In 1985, chemist Harry Kroto and colleagues at Rice University in Houston zapped a pile of graphite with a laser and discovered a strange new molecule. It consisted of 60 carbon atoms arranged in a pattern similar to that of a soccer ball.
They named their new material buckminsterfullerene, after the geodesic domes of visionary architect Buckminster Fuller; others gave it the catchier term "buckyballs."
The discovery inspired an avalanche of research into the molecule's unique mechanical and electrical properties, and netted its discoverers the 1996 Nobel Prize in Chemistry.
Paul Dunk, a former chemist at the National MagLab in Tallahassee, Florida, who worked with Kroto until his death in 2016, has helped make these properties useful. He's not studying C60, but other strange and wondrous forms that appear when he zaps graphite, metals and other elements with a laser.
Hints of the field's potential appeared as early as 1999, when scientists unexpectedly found carbon molecules made up of 80 atoms, rather than 60. Like C60, C80 was stable, robust and symmetrical. But these larger buckyballs held a surprise. Inside each molecule's walls were three atoms of a metal called scandium and a nitrogen atom. C80 could, as it turned out, encapsulate other atoms.
The discovery of these "nanocages" opened up the possibility of using buckyballs to transport tiny cargoes. Gadolinium, for example, is an excellent contrast agent for the magnetic resonance imaging (MRI) technology often used in medicine, but it is also toxic. Gadolinium in a nanocage, however, could safely travel through the body to a site where it’s needed.
But there is a holdup: No one understands the violent, chaotic reactions that bring these nanocages into being, much less how to manufacture them consistently and cheaply.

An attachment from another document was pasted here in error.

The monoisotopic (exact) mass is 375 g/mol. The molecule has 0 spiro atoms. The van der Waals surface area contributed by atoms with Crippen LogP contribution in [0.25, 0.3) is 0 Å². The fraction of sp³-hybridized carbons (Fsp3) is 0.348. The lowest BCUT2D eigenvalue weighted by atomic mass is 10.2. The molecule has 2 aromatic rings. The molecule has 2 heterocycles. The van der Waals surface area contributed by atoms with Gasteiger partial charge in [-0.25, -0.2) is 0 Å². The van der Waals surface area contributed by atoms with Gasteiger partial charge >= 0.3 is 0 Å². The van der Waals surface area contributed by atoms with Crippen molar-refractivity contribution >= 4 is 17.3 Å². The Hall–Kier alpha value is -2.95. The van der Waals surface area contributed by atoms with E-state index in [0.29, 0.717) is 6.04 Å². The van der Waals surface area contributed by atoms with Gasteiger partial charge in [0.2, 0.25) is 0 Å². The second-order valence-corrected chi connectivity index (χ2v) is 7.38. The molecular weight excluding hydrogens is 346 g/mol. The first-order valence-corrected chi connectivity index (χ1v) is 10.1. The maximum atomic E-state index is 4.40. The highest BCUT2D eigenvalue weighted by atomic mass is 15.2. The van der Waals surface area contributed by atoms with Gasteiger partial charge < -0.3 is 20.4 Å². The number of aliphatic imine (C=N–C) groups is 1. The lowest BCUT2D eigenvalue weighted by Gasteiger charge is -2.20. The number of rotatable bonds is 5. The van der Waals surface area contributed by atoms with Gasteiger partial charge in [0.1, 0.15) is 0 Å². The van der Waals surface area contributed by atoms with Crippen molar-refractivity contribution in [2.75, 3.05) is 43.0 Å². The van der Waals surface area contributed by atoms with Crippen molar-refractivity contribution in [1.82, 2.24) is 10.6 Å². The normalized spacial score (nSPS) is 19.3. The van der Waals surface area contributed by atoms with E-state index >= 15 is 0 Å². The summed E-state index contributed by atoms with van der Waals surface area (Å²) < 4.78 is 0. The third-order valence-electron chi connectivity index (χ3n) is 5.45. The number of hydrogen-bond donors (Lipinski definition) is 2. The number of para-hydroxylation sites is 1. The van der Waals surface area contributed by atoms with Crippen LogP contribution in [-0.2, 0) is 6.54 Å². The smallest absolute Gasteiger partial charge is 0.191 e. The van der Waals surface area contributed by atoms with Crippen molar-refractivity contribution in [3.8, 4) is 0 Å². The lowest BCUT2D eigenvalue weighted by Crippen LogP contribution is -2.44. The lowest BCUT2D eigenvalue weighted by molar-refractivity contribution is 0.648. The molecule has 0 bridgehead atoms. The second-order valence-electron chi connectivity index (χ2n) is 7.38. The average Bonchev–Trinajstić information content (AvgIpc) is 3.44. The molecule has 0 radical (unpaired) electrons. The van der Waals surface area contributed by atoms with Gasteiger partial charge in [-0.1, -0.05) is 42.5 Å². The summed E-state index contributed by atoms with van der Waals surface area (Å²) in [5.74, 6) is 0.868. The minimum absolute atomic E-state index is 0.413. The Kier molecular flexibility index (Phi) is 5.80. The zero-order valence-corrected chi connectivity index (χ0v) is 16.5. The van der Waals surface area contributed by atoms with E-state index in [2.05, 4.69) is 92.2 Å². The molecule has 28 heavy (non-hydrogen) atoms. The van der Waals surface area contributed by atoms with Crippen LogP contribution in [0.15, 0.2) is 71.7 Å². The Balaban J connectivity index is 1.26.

Dunk and collaborators in Texas and Spain are trying to change that. They vaporize concoctions of graphite mixed with different metals and other elements, and study the resulting nanocages in an ion cyclotron resonance mass spectrometer, a device built around a powerful magnet that weighs molecules. In this machine, each molecule circulates at a slightly different frequency that depends on its mass and electric charge. Dunk and his colleagues have used the device to study virtually all the elements in the periodic table to show which metallic atoms can take up residence inside fullerenes.
"The variety is staggering," he said.
The difference between the frequencies in mass spectrometry becomes more pronounced as the magnetic field strength increases, so the National MagLab's world-record instruments help Dunk separate and identify the vast diversity of molecules he produces in the lab.
"With other mass spectrometry methods that don't use high magnetic fields, you can't get that ultra-high resolution, so most of these nanocages have been basically invisible and undetectable," Dunk said. "That high magnetic field allows us to probe many self-assembly processes for the first time, and to develop new nanocages. It fills a really huge gap in nanoscience."
Beyond creating new metallofullerenes, Dunk and his colleagues tested theories of how these compounds form by looking for hypothesized intermediate molecules between the original reactants and end products. They have shown that, unlike what many scientists believed, the cages do not shrink from or break off of larger globs of carbon, but rather nucleate around the metal, carbon atom by carbon atom. A paper they have written describing the process is slated for publication later this year.
With this improved understanding, the researchers hope to pave the way toward more controllable and efficient methods for manufacturing cluster nanocages for technologies ranging from new light-based electronics (or photovoltaics) to molecular electronics.
"There are a lot of new structures that have unique properties that have not been found,” Dunk said. “We hope to accelerate that process."
Added Dunk, "If (cluster nanocages) can be formed in sufficient quantity at the right price, the applications that tackle human health and energy concerns could become an immediate reality."
By Gabriel Popkin
This story was originally part of a series of stories called Going Nano about how good science can come in tiny packages — all with the aim of solving really big problems. To read the other stories in the series, see Magnetism for Miniaturization and Nano Drug Delivery is Rocket Science.